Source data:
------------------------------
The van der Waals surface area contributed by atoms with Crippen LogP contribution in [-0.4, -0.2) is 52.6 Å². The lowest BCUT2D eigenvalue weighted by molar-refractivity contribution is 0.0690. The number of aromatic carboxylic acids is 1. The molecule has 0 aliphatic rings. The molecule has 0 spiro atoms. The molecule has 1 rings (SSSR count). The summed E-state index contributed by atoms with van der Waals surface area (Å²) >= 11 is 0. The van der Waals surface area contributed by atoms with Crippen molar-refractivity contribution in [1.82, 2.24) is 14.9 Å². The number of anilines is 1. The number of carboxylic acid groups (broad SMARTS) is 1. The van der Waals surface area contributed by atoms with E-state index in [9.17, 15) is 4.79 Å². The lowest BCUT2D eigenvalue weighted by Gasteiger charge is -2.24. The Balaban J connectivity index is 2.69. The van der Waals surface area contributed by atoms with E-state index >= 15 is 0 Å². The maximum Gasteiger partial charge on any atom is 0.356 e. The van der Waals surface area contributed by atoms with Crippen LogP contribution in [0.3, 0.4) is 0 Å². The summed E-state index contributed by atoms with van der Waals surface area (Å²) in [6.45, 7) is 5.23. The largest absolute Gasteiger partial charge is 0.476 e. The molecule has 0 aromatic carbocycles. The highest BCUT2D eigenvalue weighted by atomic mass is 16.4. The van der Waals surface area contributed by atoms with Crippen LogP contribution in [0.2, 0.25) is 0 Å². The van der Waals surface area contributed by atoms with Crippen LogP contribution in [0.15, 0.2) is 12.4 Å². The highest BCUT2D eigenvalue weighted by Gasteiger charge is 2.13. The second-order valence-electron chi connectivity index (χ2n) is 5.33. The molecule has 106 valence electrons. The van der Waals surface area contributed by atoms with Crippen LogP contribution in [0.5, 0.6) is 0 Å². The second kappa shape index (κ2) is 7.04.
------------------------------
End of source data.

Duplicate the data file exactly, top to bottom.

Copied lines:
The van der Waals surface area contributed by atoms with Crippen LogP contribution in [-0.4, -0.2) is 52.6 Å². The lowest BCUT2D eigenvalue weighted by molar-refractivity contribution is 0.0690. The number of aromatic carboxylic acids is 1. The molecule has 0 aliphatic rings. The molecule has 0 spiro atoms. The molecule has 1 rings (SSSR count). The summed E-state index contributed by atoms with van der Waals surface area (Å²) >= 11 is 0. The van der Waals surface area contributed by atoms with Crippen molar-refractivity contribution in [1.82, 2.24) is 14.9 Å². The number of anilines is 1. The number of carboxylic acid groups (broad SMARTS) is 1. The van der Waals surface area contributed by atoms with E-state index in [9.17, 15) is 4.79 Å². The lowest BCUT2D eigenvalue weighted by Gasteiger charge is -2.24. The Balaban J connectivity index is 2.69. The van der Waals surface area contributed by atoms with E-state index >= 15 is 0 Å². The maximum Gasteiger partial charge on any atom is 0.356 e. The van der Waals surface area contributed by atoms with Crippen LogP contribution in [0.3, 0.4) is 0 Å². The summed E-state index contributed by atoms with van der Waals surface area (Å²) in [6.45, 7) is 5.23. The largest absolute Gasteiger partial charge is 0.476 e. The molecule has 0 aromatic carbocycles. The highest BCUT2D eigenvalue weighted by atomic mass is 16.4. The van der Waals surface area contributed by atoms with Crippen LogP contribution in [0.2, 0.25) is 0 Å². The van der Waals surface area contributed by atoms with Crippen LogP contribution in [0.15, 0.2) is 12.4 Å². The highest BCUT2D eigenvalue weighted by Gasteiger charge is 2.13. The second-order valence-electron chi connectivity index (χ2n) is 5.33. The molecule has 106 valence electrons. The van der Waals surface area contributed by atoms with Crippen LogP contribution in [0.5, 0.6) is 0 Å². The second kappa shape index (κ2) is 7.04.